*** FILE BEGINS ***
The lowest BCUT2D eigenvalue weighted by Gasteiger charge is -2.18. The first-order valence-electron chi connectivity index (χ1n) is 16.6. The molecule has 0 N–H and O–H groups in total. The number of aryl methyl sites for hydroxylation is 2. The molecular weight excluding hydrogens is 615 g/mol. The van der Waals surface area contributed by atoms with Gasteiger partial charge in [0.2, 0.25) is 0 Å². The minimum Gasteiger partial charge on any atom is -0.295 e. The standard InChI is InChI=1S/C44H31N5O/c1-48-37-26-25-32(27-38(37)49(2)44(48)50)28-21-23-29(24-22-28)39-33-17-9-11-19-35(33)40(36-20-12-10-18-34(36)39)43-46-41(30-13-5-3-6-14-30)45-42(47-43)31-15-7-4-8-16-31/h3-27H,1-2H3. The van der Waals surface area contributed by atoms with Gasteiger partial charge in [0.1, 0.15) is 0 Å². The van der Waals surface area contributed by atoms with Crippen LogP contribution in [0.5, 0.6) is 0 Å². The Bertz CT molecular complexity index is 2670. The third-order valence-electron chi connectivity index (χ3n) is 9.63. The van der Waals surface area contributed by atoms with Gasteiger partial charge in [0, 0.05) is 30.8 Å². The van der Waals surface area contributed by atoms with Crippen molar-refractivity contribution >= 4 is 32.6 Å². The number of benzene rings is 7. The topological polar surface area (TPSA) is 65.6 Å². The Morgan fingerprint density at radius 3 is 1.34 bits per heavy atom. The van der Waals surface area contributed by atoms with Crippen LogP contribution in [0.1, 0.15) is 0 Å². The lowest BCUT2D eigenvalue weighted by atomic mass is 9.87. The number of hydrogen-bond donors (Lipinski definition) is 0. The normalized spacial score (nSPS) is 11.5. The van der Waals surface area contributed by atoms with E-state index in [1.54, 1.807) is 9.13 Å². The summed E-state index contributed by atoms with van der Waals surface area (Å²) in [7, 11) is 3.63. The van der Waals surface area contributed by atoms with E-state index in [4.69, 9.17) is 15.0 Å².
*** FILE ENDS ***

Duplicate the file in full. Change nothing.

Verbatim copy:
The lowest BCUT2D eigenvalue weighted by Gasteiger charge is -2.18. The first-order valence-electron chi connectivity index (χ1n) is 16.6. The molecule has 0 N–H and O–H groups in total. The number of aryl methyl sites for hydroxylation is 2. The molecular weight excluding hydrogens is 615 g/mol. The van der Waals surface area contributed by atoms with Gasteiger partial charge in [0.2, 0.25) is 0 Å². The minimum Gasteiger partial charge on any atom is -0.295 e. The standard InChI is InChI=1S/C44H31N5O/c1-48-37-26-25-32(27-38(37)49(2)44(48)50)28-21-23-29(24-22-28)39-33-17-9-11-19-35(33)40(36-20-12-10-18-34(36)39)43-46-41(30-13-5-3-6-14-30)45-42(47-43)31-15-7-4-8-16-31/h3-27H,1-2H3. The van der Waals surface area contributed by atoms with Gasteiger partial charge in [0.1, 0.15) is 0 Å². The van der Waals surface area contributed by atoms with Crippen LogP contribution in [0.5, 0.6) is 0 Å². The Bertz CT molecular complexity index is 2670. The third-order valence-electron chi connectivity index (χ3n) is 9.63. The van der Waals surface area contributed by atoms with Gasteiger partial charge in [0, 0.05) is 30.8 Å². The van der Waals surface area contributed by atoms with Crippen molar-refractivity contribution >= 4 is 32.6 Å². The number of benzene rings is 7. The topological polar surface area (TPSA) is 65.6 Å². The Morgan fingerprint density at radius 3 is 1.34 bits per heavy atom. The van der Waals surface area contributed by atoms with Crippen LogP contribution in [0.1, 0.15) is 0 Å². The lowest BCUT2D eigenvalue weighted by atomic mass is 9.87. The number of hydrogen-bond donors (Lipinski definition) is 0. The normalized spacial score (nSPS) is 11.5. The van der Waals surface area contributed by atoms with E-state index in [1.54, 1.807) is 9.13 Å². The summed E-state index contributed by atoms with van der Waals surface area (Å²) in [7, 11) is 3.63. The van der Waals surface area contributed by atoms with E-state index in [4.69, 9.17) is 15.0 Å².